Study: Injury Prevention Requires "Vigilant Adult Supervision"
A summary of a recent Central Texas pediatric study about dog bite injuries.
Temple, TX - Last fall, the Journal of Pediatric Surgery accepted a study from researchers at Texas A&M University Health Science Center in Temple, Texas. The study was recently assigned to the journal's July 2019 volume. We summarize this powerful study in advance, as critical elements stand out: the number of cases where parental presence was reported (43.6%) and a sudden reversal of gender among pediatric dog bite patients; 57% were girls in this series.
Also last fall, we published two tables summarizing Level 1 trauma center studies characterizing dog bite injuries across major U.S. geographical regions from 2011 to 2018. The majority of them show that pit bulls are inflicting a higher prevalence and severity of injuries than other breeds of dogs. The Central Texas study reports similar findings and echoes results from the pediatric Level 1 trauma center study in Phoenix (Garvey et al., 2015) published by the same surgery journal.
Both pediatric studies report similarities in injury circumstances, the patient's relationship to the dog and that pit bulls accounted for the most severe injuries. In Garvey, pit bulls were responsible in 45.5% of cases with the highest AIS of 3-5 (Abbreviated Injury Scale) and inflicted 38% of all head, neck or face bites. In the Central Texas study, pit bulls were the most frequently identified breed, 36.2%, and were also the "most commonly identified breed to have caused major injury."
Pediatric Dog Bite Injuries in Central Texas
Pediatric Dog Bite Injuries in Central Texas, by J.T. Abraham and M. Czerwinski, Journal of Pediatric Surgery, July 2019 [2018 Oct 31, Epub]
Results: One-hundred and two patients met the inclusion criteria. The mean age was 5.84 years, and 43.1% were preschool-aged (2–5 years). Parental presence was reported in 43.6% of cases, and most attacks occurred in the evening (46.8%). Injuries often involved the head-neck region (92.1%), and 72.5% were of major severity. Pet dogs were responsible for 42% of injuries, and pit bull was the most-identified breed (36.2%). Most injuries occurred while the child was at home (57.8%) and was petting or playing with the dog (28.4%). Intervention in the operating room was required in 34.3% of patients. Major injury was more likely to require operative intervention (p = 0.015) but was not associated with patient age, sex, pet status, or the need for hospitalization.
Methods and Patients
A retrospective review of the pediatric trauma registry was conducted for this study. Patients who were treated at [blinded] emergency department in Texas from October 2011 to October 2016 after sustaining a dog bite injury were evaluated. Inclusion criteria were persons ≤ 18-years old who sustained a dog bite injury and were presented to the emergency department directly or as a transfer from a regional center for continued care. 102 patients met these inclusion criteria.
Of the 102 patients, ages 3 days to 16-years old, 57% were female. The majority of patients were pre-school aged children, 2-5 years old.
The mean age was 5.84 years and pre-school aged children, 2-5 years old, where the highest afflicted group, 43.1%, followed by children ages 6-12 years old, 41.2%. Infants and toddlers (< 2 years) accounted for 10.8% of injuries. In 43.6% of cases, a parent was present at the time of injury; not present in 30.7% of cases and in 25.7% of cases supervision was unreported. 92.1% of cases involved injury to the head-neck regions and 72.5% of injuries were of "major severity."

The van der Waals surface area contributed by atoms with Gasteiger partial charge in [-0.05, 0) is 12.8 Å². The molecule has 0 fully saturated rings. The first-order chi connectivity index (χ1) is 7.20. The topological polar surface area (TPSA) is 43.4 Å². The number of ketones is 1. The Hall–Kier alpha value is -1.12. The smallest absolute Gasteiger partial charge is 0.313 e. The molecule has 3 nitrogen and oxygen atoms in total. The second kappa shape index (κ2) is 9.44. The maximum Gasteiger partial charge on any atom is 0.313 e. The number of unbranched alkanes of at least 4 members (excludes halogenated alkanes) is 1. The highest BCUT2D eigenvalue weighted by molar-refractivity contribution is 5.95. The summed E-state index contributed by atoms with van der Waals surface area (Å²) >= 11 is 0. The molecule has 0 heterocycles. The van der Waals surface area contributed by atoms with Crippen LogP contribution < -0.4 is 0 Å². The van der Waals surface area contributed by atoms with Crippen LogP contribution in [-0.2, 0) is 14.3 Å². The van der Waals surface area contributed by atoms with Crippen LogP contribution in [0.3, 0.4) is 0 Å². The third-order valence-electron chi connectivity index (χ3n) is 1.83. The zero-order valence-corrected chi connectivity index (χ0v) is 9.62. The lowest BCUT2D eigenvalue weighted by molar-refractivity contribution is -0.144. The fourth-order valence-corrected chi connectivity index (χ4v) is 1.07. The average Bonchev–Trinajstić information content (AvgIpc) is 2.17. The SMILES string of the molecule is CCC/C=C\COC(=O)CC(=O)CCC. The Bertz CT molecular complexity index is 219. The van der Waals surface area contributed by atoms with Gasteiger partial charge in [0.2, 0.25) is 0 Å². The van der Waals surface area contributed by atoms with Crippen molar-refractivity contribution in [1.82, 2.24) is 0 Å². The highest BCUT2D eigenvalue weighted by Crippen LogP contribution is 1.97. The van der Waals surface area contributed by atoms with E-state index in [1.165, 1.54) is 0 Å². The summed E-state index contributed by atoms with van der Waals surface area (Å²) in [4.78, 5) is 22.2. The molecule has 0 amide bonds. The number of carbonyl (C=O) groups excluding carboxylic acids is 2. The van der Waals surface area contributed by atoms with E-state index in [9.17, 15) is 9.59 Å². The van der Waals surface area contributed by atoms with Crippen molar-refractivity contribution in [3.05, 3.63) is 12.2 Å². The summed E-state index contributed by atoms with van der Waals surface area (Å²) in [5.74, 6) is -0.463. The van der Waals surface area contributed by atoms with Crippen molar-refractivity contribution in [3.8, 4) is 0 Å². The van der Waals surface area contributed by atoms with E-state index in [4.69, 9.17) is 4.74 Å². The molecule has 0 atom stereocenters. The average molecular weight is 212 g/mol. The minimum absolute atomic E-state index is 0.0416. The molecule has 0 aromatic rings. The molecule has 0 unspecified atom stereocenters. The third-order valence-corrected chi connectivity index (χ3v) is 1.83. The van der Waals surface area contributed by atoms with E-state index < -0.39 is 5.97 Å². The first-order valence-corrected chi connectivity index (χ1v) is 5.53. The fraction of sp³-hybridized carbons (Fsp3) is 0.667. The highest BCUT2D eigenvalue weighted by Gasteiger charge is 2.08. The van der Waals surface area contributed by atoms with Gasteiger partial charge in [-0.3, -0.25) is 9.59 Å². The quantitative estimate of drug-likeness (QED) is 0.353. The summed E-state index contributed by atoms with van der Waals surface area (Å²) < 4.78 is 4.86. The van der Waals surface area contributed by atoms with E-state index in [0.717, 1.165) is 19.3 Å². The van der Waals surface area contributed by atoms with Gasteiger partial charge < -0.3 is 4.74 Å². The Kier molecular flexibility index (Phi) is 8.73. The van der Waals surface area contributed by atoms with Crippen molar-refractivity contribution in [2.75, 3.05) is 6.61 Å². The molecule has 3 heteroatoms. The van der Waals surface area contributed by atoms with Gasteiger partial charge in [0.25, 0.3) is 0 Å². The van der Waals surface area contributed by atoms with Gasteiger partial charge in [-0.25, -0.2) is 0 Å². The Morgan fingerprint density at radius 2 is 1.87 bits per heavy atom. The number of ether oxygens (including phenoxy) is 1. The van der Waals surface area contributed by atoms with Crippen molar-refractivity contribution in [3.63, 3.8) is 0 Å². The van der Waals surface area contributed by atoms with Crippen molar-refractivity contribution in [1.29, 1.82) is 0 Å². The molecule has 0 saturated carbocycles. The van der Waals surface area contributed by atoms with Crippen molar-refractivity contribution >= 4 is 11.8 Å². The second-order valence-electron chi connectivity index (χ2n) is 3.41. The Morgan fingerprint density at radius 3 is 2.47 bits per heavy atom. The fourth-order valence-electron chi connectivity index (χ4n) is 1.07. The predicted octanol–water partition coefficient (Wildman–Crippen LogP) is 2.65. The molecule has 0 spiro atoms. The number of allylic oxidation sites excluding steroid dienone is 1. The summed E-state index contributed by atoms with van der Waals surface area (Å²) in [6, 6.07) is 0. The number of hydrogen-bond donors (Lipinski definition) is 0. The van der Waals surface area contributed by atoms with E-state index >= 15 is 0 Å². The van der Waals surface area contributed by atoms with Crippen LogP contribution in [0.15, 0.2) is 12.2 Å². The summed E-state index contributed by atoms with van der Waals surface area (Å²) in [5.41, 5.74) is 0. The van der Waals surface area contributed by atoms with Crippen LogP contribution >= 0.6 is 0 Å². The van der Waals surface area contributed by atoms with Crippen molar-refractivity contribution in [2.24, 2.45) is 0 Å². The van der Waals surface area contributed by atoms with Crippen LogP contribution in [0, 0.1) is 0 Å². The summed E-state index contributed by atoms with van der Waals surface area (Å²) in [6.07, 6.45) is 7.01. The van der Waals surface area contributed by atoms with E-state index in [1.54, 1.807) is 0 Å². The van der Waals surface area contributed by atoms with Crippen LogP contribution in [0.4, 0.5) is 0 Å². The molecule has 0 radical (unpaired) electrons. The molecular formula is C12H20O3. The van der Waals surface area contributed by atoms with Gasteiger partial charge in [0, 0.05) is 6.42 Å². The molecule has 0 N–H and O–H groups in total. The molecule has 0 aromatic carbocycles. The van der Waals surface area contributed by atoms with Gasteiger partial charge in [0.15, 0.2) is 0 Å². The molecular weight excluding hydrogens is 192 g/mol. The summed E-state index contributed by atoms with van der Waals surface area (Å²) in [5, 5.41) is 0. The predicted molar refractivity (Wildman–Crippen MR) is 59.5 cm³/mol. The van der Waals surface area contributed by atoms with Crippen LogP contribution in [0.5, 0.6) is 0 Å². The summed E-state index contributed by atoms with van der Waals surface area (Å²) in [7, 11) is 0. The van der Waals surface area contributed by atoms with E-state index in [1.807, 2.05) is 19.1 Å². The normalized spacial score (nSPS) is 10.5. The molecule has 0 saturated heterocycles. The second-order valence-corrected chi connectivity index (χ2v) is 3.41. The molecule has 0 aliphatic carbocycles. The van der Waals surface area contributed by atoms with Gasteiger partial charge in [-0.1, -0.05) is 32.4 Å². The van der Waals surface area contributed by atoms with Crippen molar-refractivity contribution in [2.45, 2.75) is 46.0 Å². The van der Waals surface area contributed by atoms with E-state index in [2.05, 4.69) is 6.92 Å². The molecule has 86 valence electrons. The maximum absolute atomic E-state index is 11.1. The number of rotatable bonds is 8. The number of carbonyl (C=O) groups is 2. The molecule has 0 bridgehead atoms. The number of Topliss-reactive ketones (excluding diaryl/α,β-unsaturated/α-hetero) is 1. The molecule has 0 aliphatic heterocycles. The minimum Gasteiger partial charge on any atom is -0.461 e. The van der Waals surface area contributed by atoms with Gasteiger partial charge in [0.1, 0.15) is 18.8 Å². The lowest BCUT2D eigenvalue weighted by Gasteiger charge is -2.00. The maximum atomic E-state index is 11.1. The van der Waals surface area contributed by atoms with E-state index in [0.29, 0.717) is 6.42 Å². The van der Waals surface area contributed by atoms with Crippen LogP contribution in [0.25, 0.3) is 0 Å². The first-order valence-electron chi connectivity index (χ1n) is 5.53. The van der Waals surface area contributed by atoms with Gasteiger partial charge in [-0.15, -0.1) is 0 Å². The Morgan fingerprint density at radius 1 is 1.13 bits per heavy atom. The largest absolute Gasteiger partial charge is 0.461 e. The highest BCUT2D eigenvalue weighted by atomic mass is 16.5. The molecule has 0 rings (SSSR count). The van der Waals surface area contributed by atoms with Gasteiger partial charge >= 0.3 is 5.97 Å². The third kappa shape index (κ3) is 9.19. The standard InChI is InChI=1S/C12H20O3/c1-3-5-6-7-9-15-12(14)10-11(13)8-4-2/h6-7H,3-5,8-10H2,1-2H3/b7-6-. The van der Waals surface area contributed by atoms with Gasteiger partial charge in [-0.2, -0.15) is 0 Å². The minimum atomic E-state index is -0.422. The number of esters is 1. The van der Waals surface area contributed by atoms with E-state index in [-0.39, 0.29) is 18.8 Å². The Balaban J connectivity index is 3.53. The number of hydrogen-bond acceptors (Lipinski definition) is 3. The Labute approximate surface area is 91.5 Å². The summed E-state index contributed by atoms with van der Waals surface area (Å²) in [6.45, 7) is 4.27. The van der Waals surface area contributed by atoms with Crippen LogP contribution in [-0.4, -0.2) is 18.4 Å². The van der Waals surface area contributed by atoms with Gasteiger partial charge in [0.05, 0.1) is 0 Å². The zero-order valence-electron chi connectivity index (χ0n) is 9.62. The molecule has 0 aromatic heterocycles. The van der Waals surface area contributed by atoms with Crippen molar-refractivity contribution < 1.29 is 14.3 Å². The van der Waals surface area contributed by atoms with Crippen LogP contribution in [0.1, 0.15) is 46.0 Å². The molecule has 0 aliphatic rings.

In contrast to years of pediatric studies -- both large-scale and small -- showing that boys are the most predominant dog bite victims, the Central Texas study showed that 57% of patients were girls. (We saw a similar sudden gender reversal in our 2018 dog bite fatality report. For the first time ever, among ages 0-9, girls were the most predominant, 80%, 12 of 15 victims). The Garvey study also cites a 2013 facial fracture study of 17 patients where girls were the majority, 53%.
The Central Texas study findings show that the evening (5:00 pm to 8:59 pm), accounted for nearly half of all injuries, 46.8%. Afternoon followed (noon to 4:59 pm; 28.7%), night (9:00 pm to 4:59 am; 13.8%), and morning (5:00 am to 11:59 am; 10.6%). Notably, December had the highest percentage of injuries, 14.7%. The spring months (March to May) accounted for the most injuries, 31.4%. Followed closely by winter months (December to February) with 29.4% of injuries.
At least two other pediatric dog bite injury studies (from 1998 and 2000) showed that evening hours accounted for the majority of injuries.1
Though some of these findings are known from previous studies, they are extremely significant. The majority of patients were familiar with the dog, 57.8% of injuries occurred while the child was at home, a parent was present in 43.6% of cases, 92.1% of cases involved injuries to the head-neck region and winter months accounted for 29.4% of injuries. Recall that National Dog Bite Prevention Week, which signals the start of the traditional dog bite season, is held in mid April.2
Major Injuries and Dog Breeds
72.5% of patients suffered "major injury," a classification based on the likelihood of operative intervention or that an impairment of physical abilities would occur. Included in these injuries were 6 cases of craniofacial fractures (a high rate, 5.9%, and comparable only to the 2015 Garvey study, which had a 4.6% facial fracture rate) and 2 cases of major vascular injury.3 There were no fatalities in the Central Texas study, and injury severity was not associated to the patient's gender.
A total of 80 dogs were identified by breed in 75 encounters, 73.5% of cases. Pit bulls inflicted the highest prevalence of injuries, 36.2%, over 3 times more than the next breed, Labrador retrievers, inflicting 10%. Pit bulls were also the most frequently identified breed in causing major injury. Pet dog(s) from the child's immediate family was responsible in 41.4% of cases. Nonpet dog(s) belonging to a relative, 19.2%, or a friend, 17.2%, made up the majority of the remaining cases.